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Top Social Media Safety Tips for Teens

Top Social Media Safety Tips for Teens

Let’s face it… we’re parents and we worry about everything, especially when it comes to our teens and social media safety.  There are so many reasons why social media can be extremely dangerous with all of the horror stories of kids being lured, abducted, sexually assaulted, and bullied.

I know your teenager doesn’t want to be told what to do and what not to do, but by offering these guidelines you can set safe parameters for them to explore the entire world of social media without being bullied, ripped off, scammed, or disrespected while they’re just trying to have a good time online.

It is possible for your teen to have a safe, positive experience within the social media world, if the proper boundaries are in place.

First Steps:

  • Make sure your teen’s social media pages are set to private, not public. 
  • Turn off geo-tagging, so they cannot be located from their social media posts.
  • Do not let your teen “friend” people they do not directly know. Teens should NEVER make plans to meet someone they met on social media.
  • Report inappropriate content (bullying, hate speech, obscenity) to the social media platform AND be sure to block the poster.

Social Media Safety tips to talk about with your kids:

  1. How often do they check their settings on all social media pages?

Encourage your child to regularly review the app or social networking privacy settings. Many social networks are set to public by default, meaning anyone can see your child’s posts, pics, and videos.  We would recommend using a ‘friends-only’ setting. Keep your teen accountable, and ask them to participate in their own safety settings on a weekly basis. They will feel like you are entrusting them with the responsibility to take care of themselves, while giving them a task that keeps them safe.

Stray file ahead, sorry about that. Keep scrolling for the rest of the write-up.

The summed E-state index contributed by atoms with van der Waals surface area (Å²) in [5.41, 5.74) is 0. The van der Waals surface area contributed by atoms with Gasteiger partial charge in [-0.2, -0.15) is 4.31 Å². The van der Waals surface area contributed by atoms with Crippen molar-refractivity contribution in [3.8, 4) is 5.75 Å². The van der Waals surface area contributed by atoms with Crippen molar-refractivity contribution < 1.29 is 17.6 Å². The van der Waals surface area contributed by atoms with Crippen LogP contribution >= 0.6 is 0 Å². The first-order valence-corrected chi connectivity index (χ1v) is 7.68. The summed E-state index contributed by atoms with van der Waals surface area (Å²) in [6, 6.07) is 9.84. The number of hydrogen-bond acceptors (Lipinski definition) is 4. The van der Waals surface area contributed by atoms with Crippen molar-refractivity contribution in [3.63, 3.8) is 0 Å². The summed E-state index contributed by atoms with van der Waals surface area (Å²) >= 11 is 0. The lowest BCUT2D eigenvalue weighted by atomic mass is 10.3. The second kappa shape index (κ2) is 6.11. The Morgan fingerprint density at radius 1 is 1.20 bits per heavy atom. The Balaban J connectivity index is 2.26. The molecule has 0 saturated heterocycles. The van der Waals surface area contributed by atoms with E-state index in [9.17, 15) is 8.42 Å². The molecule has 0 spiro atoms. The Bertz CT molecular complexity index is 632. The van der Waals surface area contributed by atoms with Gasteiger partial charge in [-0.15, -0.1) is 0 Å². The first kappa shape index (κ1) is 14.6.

1. How many social networks are you currently using?

Just like their bedrooms, it is important that children give their social media presence a spring clean every so often.  Remind your child to deactivate any old social media profiles/accounts they may have signed up to. This can help minimize the risk of getting hacked.

  1. Is it possible to copy a photo, video, or snap without the other person knowing?

Explain to your child that anything that appears on a screen can be copied and shared regardless of the privacy features of the services they are using.  Nearly all mobile phones can save what is displayed on screen by pressing a couple of buttons. It is just as easy to capture what is displayed by taking a photo of the screen using a camera or camera phone.  Make sure they understand that once their content is posted online, there is the risk of that photo or video being seen by others forever, so make sure they think twice.

  1. What type of information/photos are okay to share online?

It’s a good idea to give some guidelines about what to avoid discussing or sharing online.  Some children may not understand how quickly content can be shared online, it may be helpful to explain that even by deleting a post/photo it may still be too late, and the content may already have been shared.

  1. Are they accepting friend requests or follows from strangers?